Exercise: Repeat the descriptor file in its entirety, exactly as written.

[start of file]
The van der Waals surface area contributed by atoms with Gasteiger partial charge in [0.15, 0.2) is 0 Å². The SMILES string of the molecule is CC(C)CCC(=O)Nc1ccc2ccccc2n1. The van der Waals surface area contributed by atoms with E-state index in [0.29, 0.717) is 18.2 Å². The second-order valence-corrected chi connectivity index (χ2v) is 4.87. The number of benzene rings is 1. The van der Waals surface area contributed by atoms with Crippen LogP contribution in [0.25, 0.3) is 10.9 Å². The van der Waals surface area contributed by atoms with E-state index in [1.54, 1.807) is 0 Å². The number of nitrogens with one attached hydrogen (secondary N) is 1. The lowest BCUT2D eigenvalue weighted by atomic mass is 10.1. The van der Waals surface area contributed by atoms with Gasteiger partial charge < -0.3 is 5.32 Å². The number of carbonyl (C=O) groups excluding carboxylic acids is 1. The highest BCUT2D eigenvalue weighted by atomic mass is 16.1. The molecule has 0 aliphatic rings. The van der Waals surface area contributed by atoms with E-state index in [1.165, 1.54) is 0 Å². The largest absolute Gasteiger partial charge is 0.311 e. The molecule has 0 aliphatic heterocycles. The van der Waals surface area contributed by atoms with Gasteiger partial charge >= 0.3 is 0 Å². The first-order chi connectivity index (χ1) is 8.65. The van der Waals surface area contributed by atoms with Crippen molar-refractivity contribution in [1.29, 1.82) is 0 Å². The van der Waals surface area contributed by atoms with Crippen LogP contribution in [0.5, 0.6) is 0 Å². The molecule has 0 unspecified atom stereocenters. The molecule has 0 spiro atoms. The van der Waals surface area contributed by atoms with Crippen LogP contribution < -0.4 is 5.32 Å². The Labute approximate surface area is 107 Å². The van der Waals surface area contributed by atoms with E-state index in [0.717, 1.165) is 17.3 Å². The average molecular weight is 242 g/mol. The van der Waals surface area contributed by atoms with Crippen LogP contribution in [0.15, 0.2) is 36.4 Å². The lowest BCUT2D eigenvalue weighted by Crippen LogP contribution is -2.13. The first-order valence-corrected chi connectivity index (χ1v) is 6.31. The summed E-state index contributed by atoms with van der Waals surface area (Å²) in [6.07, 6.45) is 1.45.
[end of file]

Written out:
The van der Waals surface area contributed by atoms with Gasteiger partial charge in [0.15, 0.2) is 0 Å². The SMILES string of the molecule is CC(C)CCC(=O)Nc1ccc2ccccc2n1. The van der Waals surface area contributed by atoms with E-state index in [0.29, 0.717) is 18.2 Å². The second-order valence-corrected chi connectivity index (χ2v) is 4.87. The number of benzene rings is 1. The van der Waals surface area contributed by atoms with Crippen LogP contribution in [0.25, 0.3) is 10.9 Å². The van der Waals surface area contributed by atoms with E-state index in [1.54, 1.807) is 0 Å². The number of nitrogens with one attached hydrogen (secondary N) is 1. The lowest BCUT2D eigenvalue weighted by atomic mass is 10.1. The van der Waals surface area contributed by atoms with Gasteiger partial charge < -0.3 is 5.32 Å². The number of carbonyl (C=O) groups excluding carboxylic acids is 1. The highest BCUT2D eigenvalue weighted by atomic mass is 16.1. The molecule has 0 aliphatic rings. The van der Waals surface area contributed by atoms with E-state index in [1.165, 1.54) is 0 Å². The largest absolute Gasteiger partial charge is 0.311 e. The molecule has 0 aliphatic heterocycles. The van der Waals surface area contributed by atoms with Gasteiger partial charge >= 0.3 is 0 Å². The first-order chi connectivity index (χ1) is 8.65. The van der Waals surface area contributed by atoms with Crippen molar-refractivity contribution in [1.29, 1.82) is 0 Å². The van der Waals surface area contributed by atoms with Crippen LogP contribution in [0.5, 0.6) is 0 Å². The molecule has 0 unspecified atom stereocenters. The molecule has 0 spiro atoms. The van der Waals surface area contributed by atoms with Crippen LogP contribution < -0.4 is 5.32 Å². The Labute approximate surface area is 107 Å². The van der Waals surface area contributed by atoms with E-state index in [0.717, 1.165) is 17.3 Å². The average molecular weight is 242 g/mol. The van der Waals surface area contributed by atoms with Crippen LogP contribution in [0.15, 0.2) is 36.4 Å². The lowest BCUT2D eigenvalue weighted by Crippen LogP contribution is -2.13. The first-order valence-corrected chi connectivity index (χ1v) is 6.31. The summed E-state index contributed by atoms with van der Waals surface area (Å²) in [6.07, 6.45) is 1.45.